A Somali employee in the same office was more bitter. Having worked under five different foreigners at the humanitarian unit, he said he finally had figured out that the expatriates were interested only in collecting their daily subsistence allowance of $100 or more per day, beyond their salary and perks. Somali employees are lucky to get $300 per month.
The bill for the operation is now $4 million per day--one-third of it supplied by the United States. Most of that pays for foreign troops. Another large chunk has gone to foreign contractors such as the Texas-based Brown & Root or Australia's Morris Catering. Somali businessmen who have tried to deal with the u.n. have complained that procurement officers demand kickbacks. Then there is the $3.9 million in cash that disappeared from the u.n. compound last April. None of the money has shown up, and it is generally considered to have been an inside job.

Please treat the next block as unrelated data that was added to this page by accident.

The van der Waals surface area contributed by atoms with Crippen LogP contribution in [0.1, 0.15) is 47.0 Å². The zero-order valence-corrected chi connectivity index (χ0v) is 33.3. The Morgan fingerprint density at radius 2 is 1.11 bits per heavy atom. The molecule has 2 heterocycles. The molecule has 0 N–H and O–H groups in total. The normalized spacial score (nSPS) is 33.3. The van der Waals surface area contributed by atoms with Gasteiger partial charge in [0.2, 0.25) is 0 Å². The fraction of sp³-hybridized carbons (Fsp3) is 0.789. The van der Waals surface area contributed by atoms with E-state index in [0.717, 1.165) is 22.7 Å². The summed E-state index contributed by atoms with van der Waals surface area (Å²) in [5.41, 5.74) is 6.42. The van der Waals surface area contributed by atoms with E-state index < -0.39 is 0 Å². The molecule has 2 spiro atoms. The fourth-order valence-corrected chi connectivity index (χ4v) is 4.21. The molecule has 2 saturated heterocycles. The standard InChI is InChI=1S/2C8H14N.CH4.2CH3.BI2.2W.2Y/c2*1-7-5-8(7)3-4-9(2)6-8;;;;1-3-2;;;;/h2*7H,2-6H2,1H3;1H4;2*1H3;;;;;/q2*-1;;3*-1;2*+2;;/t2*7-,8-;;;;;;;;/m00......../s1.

The price tag might have been worth it if the UN were brokering peace, but it's not. The two main factions are further apart than ever, agreeing on almost nothing except that the UN special representative is a joke. As negotiations have become more intricate, the UN personnel in the country have less experience. No one who was in Somalia last March remains, nor any trace of institutional memory. And although Somali politics can't be mastered in a few weeks, Gbeho seems to be missing even the simple points, further thwarting reconciliation. One of the largest and most powerful factions, the Somali Salvation Democratic Front, held a congress in August and elected General Mohammed Abshir Musa as chairman. No one from the u.n. was present, but Gbeho somehow reported back to New York that Abshir's rival, Colonel Abdullahi Yusuf, was chosen. The Security Council then published a report acknowledging the chairmanship of Yusuf. The confusion turned out to be catastrophic, since Yusuf belongs to Aidid's camp and Abshir to Ali Mahdi's. Both factions now claim to include the Democratic Front, and neither man can attend a conference where the other is chairman. Now that Yusuf has been anointed by the UN, he is unlikely to compromise. (Several people from Aidid's side produced copies of the Security Council report from their pockets to show me when I raised the issue.)